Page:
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Civil unions in Quebec are available in Quebec to both opposite-sex and same-sex couples, which attempts to create the same rights for the partners as a traditional marriage.

As a result of a range of activism and to the M. v. H. decision, the National Assembly of Quebec voted unanimously in 2002 to amend the Civil Code of Quebec to create a status of civil union in Quebec, available to both opposite-sex and same-sex couples and largely having the same rights as marriage. The law was enacted on June 24, 2002.[1]

A civil union is contracted into by same-sex or opposite-sex partners 18 years of age and older, who are not otherwise married, not in another civil union, or who are not closely related, following prescribed formalities similar to the regime of marriage. The civil union carries obligations and benefits equivalent to that of marriage including the obligation of support (CCQ art. 585) and the establishment of a family patrimony and family residence (CCQ art. 521.6) and may otherwise be modified by a contract (CCQ 521.8) similar to a pre-nuptial agreement and may agree to a particular property regime similar to available matrimonial regimes. It creates a family connection between the spouses and their relatives (CCQ art. 521.7).

Judicial conciliation is merited "when the spouses cannot agree on their rights and performance of their duties" (CCQ art. 521.9). Such union may be annulled within three years if irregularly contracted (CCQ arts. 521.10-521.11). A civil union ends at death of one of the partners or may be dissolved by judicial dissolution or by a 'transaction agreement' and 'joint declaration' before a civil law notary and recorded en minute if both partners consent and they settle all the consequences of the dissolution (CCQ arts. 521.13-521.16).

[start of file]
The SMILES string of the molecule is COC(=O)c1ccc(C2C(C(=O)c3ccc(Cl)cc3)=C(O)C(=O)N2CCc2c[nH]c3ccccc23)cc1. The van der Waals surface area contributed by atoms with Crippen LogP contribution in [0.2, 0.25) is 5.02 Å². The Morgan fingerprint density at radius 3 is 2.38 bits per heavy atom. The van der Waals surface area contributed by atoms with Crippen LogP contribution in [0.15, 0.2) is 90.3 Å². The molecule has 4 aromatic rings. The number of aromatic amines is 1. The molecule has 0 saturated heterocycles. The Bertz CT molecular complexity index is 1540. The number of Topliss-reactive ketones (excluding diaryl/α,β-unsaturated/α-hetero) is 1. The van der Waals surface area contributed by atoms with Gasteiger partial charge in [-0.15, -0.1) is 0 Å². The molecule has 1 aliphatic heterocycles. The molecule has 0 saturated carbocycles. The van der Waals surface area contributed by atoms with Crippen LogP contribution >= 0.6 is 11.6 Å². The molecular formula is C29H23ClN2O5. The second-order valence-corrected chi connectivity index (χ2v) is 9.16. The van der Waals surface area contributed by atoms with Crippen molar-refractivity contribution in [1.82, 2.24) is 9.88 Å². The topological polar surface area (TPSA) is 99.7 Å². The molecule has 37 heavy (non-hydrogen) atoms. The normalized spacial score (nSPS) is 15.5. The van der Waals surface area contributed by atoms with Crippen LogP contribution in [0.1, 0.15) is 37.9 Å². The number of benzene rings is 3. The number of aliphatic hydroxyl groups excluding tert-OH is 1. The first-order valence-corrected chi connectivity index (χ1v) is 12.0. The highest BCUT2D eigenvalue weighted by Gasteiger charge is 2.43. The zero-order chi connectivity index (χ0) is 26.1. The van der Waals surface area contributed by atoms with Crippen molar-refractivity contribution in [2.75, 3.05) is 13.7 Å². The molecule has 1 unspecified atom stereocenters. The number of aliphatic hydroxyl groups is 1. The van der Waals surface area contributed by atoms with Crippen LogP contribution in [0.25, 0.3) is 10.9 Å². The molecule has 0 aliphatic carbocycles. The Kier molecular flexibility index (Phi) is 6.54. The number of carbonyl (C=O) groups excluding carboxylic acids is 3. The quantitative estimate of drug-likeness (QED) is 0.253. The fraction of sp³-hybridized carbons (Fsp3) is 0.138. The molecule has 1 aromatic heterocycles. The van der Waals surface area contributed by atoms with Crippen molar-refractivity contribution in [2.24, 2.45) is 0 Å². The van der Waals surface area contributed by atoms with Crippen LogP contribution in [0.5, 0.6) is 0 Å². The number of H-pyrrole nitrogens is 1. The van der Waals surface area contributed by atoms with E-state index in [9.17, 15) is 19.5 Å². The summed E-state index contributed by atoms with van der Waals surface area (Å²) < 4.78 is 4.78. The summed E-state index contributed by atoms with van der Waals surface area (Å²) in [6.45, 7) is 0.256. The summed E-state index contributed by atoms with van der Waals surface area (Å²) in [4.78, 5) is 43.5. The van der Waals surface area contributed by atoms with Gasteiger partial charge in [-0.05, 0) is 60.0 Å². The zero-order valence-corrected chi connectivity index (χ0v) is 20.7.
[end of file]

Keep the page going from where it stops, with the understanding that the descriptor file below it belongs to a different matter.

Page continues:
Judicial dissolution is merited when "the interests of the common children of the spouses are at stake" or where the parties cannot otherwise agree (CCQ art. 521.17 para. 1). Provisional orders of support, custody and access may be entered during the pendency of the dissolution action (CCQ art. 521.71 para. 2) and the court may, upon or after pronouncing dissolution decide maintenance, custody and education issues in the best interests of and with due regard to the rights of the children (CCQ art. 521.17, para. 3).

The act establishing the regime of civil union also modified rules creating filiation for biological children of one of the partners, and for adopted children as well as the recognition of parental authority and child support obligations so they will apply to civil union couples as well as married couples.

In March 2004, Quebec same-sex couples won the right to marry. Today, couples (both opposite- and same-sex) can choose between civil marriage and civil unions.


  1. ^ Civil Code of Quebec - Book 2: 'The Family', Title One.1, arts. 521.1 to 521.19

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